Langley council to review severance package for outgoing administrator

The Langley City Council is mulling over a three-month severance package for outgoing City Administrator Walt Blackford.

The council is expected to vote on the deal at its meeting tonight. The package, based on Blackford’s current salary, would pay roughly $12,000.

Mayor Neil Colburn said he hopes the council will approve the departure package. Colburn said he worked out the details of the severance package with Blackford.

“I think that the council supports the job that Walt’s been doing. A severance (package) is, I think, a reasonable action,” Colburn said.

“It feels and seems appropriate,” he said.

Blackford was an at-will employee and did not have an employment contract with the city.

Blackford’s upcoming departure from city government was unexpected.

Incoming mayor Paul Samuelson announced last week that he would take over Blackford’s duties and was planning to work without a city administrator at city hall once he takes over as mayor in January.

Both Blackford and Colburn said they were surprised when the change was announced late last month.

Blackford has worked for Langley since February 2004. He took over the job from Lynn Hicks, who served as the city’s administrator and attorney.

Under the terms of the proposed agreement, Blackford would be paid his full salary through March 31 and receive full health insurance coverage for the same time span. He would also be paid for his accrued vacation through the end of the year.

The two-page agreement outlines Blackford’s transition out of city hall, including the completion of a status report on various projects and an inventory of hard files.

The outgoing administrator’s last day at city hall would be Dec. 21, the agreement notes. By then, Blackford must remove his personal belongings from city hall and vacate his former office.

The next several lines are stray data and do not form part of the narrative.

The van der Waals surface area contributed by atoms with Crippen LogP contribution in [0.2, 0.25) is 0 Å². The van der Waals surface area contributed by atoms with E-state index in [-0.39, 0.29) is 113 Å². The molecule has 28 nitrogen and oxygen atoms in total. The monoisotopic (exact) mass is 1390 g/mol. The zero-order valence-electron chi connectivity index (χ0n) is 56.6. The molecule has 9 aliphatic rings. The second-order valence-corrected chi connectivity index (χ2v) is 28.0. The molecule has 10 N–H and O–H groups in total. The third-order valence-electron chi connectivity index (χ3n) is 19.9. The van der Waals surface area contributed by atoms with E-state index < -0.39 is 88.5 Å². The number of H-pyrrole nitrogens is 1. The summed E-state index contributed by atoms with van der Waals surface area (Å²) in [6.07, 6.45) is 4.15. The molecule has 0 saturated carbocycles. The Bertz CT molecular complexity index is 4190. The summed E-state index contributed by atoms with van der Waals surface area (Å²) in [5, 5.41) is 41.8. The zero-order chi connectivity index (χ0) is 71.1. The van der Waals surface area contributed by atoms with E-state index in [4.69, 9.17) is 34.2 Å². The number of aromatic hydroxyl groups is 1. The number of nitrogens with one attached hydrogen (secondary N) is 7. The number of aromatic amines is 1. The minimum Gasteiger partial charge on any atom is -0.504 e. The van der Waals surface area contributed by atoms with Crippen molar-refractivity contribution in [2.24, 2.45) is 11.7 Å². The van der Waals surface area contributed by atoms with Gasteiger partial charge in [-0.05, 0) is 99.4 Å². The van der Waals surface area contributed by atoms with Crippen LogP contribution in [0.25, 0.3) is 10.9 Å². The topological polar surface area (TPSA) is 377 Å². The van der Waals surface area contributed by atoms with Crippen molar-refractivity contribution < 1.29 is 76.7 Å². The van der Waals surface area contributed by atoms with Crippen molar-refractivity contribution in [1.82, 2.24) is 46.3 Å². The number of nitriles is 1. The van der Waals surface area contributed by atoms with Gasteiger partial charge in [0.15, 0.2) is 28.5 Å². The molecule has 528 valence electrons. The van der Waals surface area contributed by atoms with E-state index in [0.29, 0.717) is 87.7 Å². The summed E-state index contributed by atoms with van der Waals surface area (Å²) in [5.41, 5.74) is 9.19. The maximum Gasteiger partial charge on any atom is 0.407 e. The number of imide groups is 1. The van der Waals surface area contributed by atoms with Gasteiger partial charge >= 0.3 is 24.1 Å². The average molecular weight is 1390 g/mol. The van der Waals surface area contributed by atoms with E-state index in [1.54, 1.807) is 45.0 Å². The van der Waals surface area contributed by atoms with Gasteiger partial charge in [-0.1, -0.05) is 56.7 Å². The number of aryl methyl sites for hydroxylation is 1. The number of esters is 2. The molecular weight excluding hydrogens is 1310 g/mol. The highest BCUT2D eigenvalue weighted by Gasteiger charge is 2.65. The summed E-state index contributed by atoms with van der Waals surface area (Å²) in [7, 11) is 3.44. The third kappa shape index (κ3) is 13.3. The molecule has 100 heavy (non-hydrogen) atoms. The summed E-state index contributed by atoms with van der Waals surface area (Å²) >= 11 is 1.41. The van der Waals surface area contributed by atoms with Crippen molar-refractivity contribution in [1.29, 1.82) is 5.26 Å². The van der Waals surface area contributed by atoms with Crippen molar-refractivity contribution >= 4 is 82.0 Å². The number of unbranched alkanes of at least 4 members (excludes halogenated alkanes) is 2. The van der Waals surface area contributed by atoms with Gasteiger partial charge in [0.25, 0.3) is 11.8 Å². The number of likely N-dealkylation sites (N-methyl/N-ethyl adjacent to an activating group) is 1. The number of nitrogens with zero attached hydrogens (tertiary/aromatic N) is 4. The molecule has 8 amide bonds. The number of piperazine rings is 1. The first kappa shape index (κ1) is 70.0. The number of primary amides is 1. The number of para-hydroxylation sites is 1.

One section of the proposed agreement would give the new mayor two options for more time for the transition.

Under the first option, Blackford would work as a $75-an-hour consultant to give Samuelson “advice and counsel” after the end of the year.

Under the second option, Blackford would work for the city for an extra month, through January.

Colburn said he could not say if the council would approve the agreement.

“It would be improper for me to guess the council’s action,” he said.

“I think that it’s fair and equitable and

I think that the council will see that,” Colburn added.

Colburn again praised the work of his city administrator.

“He was the quarterback, I was the coach,” Colburun said. “I think we made an excellent management team.”

“He was the hub. He was the person that if people had a question, they called. He was the constant presence, the steady hand at the till when I wasn’t here.

It will be Langley’s loss next year not having Blackford in city hall, Colburn added.

“I think it will be difficult. That’s all I’m willing to say.”

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